What is MREL?
MREL is a critical part of a resolution strategy. It is a requirement for the minimum loss-absorbing capacity institutions must hold, and it can comprise both ‘going concern’ and ‘gone concern’ resources.
Going concern resources, typically in the form of common equity, absorb losses in times of stress and ensure that a bank can keep operating, and maintain its supply of credit to the economy.
Gone concern resources, typically in the form of debt, absorb losses when a bank undergoes resolution or is placed into insolvency.
Smaller institutions provide banking activities of a scale that means they can be allowed to go into insolvency if they fail. These firms will satisfy MREL by simply meeting their minimum regulatory capital requirements as a going concern. There is no gone concern requirement for these firms. More detail on the capital framework for bank capital is set out in the Supplement to the December 2015 Financial Stability Report.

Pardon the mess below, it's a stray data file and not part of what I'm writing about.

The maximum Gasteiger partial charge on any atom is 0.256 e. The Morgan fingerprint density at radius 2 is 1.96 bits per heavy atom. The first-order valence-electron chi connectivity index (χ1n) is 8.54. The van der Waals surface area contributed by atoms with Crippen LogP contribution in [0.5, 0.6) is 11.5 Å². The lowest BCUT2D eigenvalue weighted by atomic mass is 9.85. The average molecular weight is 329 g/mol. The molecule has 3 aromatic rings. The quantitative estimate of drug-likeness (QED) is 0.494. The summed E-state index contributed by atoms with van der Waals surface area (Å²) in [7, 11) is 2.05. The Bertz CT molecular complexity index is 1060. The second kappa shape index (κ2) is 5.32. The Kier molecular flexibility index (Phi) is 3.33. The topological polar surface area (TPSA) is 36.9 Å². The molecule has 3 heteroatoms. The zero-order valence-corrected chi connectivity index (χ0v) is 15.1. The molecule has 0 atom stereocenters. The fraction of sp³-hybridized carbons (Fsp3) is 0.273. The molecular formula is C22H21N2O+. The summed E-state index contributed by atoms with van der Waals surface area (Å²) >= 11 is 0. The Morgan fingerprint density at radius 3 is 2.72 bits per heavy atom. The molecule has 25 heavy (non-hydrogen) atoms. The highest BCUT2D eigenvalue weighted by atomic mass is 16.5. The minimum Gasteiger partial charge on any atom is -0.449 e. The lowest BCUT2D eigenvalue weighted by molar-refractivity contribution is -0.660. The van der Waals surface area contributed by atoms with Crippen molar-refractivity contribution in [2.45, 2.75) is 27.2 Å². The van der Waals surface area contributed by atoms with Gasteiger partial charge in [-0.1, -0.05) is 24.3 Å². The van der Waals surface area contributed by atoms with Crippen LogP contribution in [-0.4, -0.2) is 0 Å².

However, larger banks and building societies may have a resolution plan that involves the use of the Bank’s bail-in or partial transfer resolution tools. As part of their MREL, these firms will be required to hold additional resources beyond their going concern requirements.
In addition, all firms are expected to hold going concern capital buffers on top of these requirements. The buffers are calibrated to reflect a firm’s systemic importance and to counter idiosyncratic exposures. They are intended to be used so that banks can absorb losses without breaching their minimum going concern requirements. Firms are not permitted to count these capital buffers towards meeting their MREL. This means the capital buffers add to the total loss-absorbing capacity of each bank.